AT&T CORP.    United States of America    Telecommunication Equipment & Services    Telecommunications    $122,745.00    PS-21137    13 February 2013    N/A
AT&T CORP.    United States of America    Maintenance & Repair Services    Office, computer and communication equipment maintenance and repair    $48,912.00    PS-21452    03 April 2013    N/A
AT&T CORP.    United States of America    Telecommunication Equipment & Services    Communications    $69,320.00    PS-21518    01 April 2013    N/A
AT&T CORP.    United States of America    Telecommunication Equipment & Services    Telecommunications    $122,735.00    PS-21561

  While Maestracci said, on camera, "You're so not interested in the answers," Inner City Press is quite interested in the answers, so far not given, and in the contracts between the UN and AT&T. Watch this site.

Back on October 23, 2014 when UN human rights rapporteur Ben Emmerson held a press conference on his report on mass surveillance on October 23, Inner City Press asked him to review the Obama administration's and its Privacy and Civil Liberties Oversight Board's response to the spying revelations by Edward Snowden and others, and if any dangers are posed by the “foreign fighters” resolution adopted by the UN Security Council in September. (The latter question was not answered.)

  Emmerson began diplomatically, calling the PCLOB's reports “worth reading,” but then said that the debate and proposal legislation is confined to the “detailed fringes.” He said the key question is whether the right to privacy simply will not apply to the means of communications most in use today, given government's appetite for surveillance.Video here and embedded below.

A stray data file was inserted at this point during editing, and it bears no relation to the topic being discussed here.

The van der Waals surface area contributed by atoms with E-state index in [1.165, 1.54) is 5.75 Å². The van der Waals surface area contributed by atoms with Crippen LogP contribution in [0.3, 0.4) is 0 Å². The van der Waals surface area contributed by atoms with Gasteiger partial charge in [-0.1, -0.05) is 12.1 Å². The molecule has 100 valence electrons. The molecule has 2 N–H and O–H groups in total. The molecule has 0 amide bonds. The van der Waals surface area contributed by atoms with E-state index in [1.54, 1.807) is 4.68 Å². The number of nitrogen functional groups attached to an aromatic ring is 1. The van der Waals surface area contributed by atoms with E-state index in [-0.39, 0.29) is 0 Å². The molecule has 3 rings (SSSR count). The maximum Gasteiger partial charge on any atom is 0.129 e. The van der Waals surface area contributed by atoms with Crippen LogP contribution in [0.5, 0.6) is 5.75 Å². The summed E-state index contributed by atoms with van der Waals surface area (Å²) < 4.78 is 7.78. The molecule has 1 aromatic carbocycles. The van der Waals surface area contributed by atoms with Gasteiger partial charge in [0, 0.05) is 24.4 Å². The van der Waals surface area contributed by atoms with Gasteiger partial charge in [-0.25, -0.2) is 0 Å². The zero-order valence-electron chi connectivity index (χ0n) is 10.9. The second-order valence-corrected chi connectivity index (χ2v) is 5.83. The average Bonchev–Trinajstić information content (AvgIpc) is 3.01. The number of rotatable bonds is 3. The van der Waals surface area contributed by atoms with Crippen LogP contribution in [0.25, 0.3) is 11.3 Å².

He said as long as governments -- like that of the United States -- won't disclose their surveillance programs, the debate is subject to “conceptual censorship.”

  The UN set aside the first question for the old UN Correspondents Association, which asked a softball question leading Emmerson to reply, “read the report.” (It has been online for some time, here.)

 The new Free UN Coalition for Access objects to set-asides, and to UNCA's function as the UN's Censorship Alliance, having tried to order Inner City Press to remove factual articles from the Internet, and then getting Google to block from its search leaked copies of anti-Press complaints filed with the UN, here. We'll have more on this.

First Look's "The Intercept" has revealed that the US National Security Agency and FBI spied on at least five Americans, all Muslims, and used place-holder code names like "Raghead," click here for that.

   Those spied on included a Republican candidate for the Virginia legislature, Faisal Gill; Hooshang Amirahmadi, an Iranian-American professor; lawyer Asim Ghafoor; Nihad Awad of CAIR; and "Agha Saeed, a former political science professor at California State University who champions Muslim civil liberties and Palestinian rights."

 It's shameful, but who can stand up to the United States?

  The United Nations' Secretary General Ban Ki-moon has already said he thinks Snowden "misused" information, as Inner City Press reported here.

  Back on March 14 when the US delegation to the UN Human Rights Committee in Geneva took the floor, it was a full court press. Of the elephant in the room, NSA spying, the speaker from the Civil Rights Division of the US Department of Justice used a single line: DOJ is "monitoring" a number of private actions. You don't say.

  The head of the US delegation, Mary McLeod, said but did not explain why the US Administration has "no current expectation to become a party to the optional protocol" to the International Covenant on Civil and Political Rights -- which the US says does not apply to its actions outside of its borders.

The session closed with a slew of questions: Walter Kalin asked why the US deports people to Haiti even amid the cholera epidemic -- for which, Inner City Press notes, the US has said the UN should be immune.

  The US repeated that argument on July 7, which Inner City Press has covered here. Watch this site.